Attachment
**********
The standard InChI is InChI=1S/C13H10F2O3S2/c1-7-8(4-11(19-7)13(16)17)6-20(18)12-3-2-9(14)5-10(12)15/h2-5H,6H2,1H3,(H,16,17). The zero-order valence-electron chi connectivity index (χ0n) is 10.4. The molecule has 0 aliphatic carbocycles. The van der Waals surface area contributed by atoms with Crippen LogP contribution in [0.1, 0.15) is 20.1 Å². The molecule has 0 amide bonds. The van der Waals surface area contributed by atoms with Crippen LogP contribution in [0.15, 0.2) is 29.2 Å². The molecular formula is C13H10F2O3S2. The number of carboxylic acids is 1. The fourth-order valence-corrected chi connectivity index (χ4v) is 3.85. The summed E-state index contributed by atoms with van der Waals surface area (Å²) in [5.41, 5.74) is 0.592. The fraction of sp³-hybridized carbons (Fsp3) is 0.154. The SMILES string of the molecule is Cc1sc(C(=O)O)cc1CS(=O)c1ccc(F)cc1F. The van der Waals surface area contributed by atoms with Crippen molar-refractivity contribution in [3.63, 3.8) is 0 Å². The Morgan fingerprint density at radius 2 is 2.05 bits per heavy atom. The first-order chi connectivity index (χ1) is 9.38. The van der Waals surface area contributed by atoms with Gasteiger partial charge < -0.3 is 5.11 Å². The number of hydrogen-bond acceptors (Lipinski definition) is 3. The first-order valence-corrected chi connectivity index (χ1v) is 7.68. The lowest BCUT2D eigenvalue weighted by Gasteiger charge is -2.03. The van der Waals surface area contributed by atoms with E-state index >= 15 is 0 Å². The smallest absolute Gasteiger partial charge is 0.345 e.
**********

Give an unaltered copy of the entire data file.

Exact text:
The standard InChI is InChI=1S/C13H10F2O3S2/c1-7-8(4-11(19-7)13(16)17)6-20(18)12-3-2-9(14)5-10(12)15/h2-5H,6H2,1H3,(H,16,17). The zero-order valence-electron chi connectivity index (χ0n) is 10.4. The molecule has 0 aliphatic carbocycles. The van der Waals surface area contributed by atoms with Crippen LogP contribution in [0.1, 0.15) is 20.1 Å². The molecule has 0 amide bonds. The van der Waals surface area contributed by atoms with Crippen LogP contribution in [0.15, 0.2) is 29.2 Å². The molecular formula is C13H10F2O3S2. The number of carboxylic acids is 1. The fourth-order valence-corrected chi connectivity index (χ4v) is 3.85. The summed E-state index contributed by atoms with van der Waals surface area (Å²) in [5.41, 5.74) is 0.592. The fraction of sp³-hybridized carbons (Fsp3) is 0.154. The SMILES string of the molecule is Cc1sc(C(=O)O)cc1CS(=O)c1ccc(F)cc1F. The van der Waals surface area contributed by atoms with Crippen molar-refractivity contribution in [3.63, 3.8) is 0 Å². The Morgan fingerprint density at radius 2 is 2.05 bits per heavy atom. The first-order chi connectivity index (χ1) is 9.38. The van der Waals surface area contributed by atoms with Gasteiger partial charge < -0.3 is 5.11 Å². The number of hydrogen-bond acceptors (Lipinski definition) is 3. The first-order valence-corrected chi connectivity index (χ1v) is 7.68. The lowest BCUT2D eigenvalue weighted by Gasteiger charge is -2.03. The van der Waals surface area contributed by atoms with E-state index >= 15 is 0 Å². The smallest absolute Gasteiger partial charge is 0.345 e.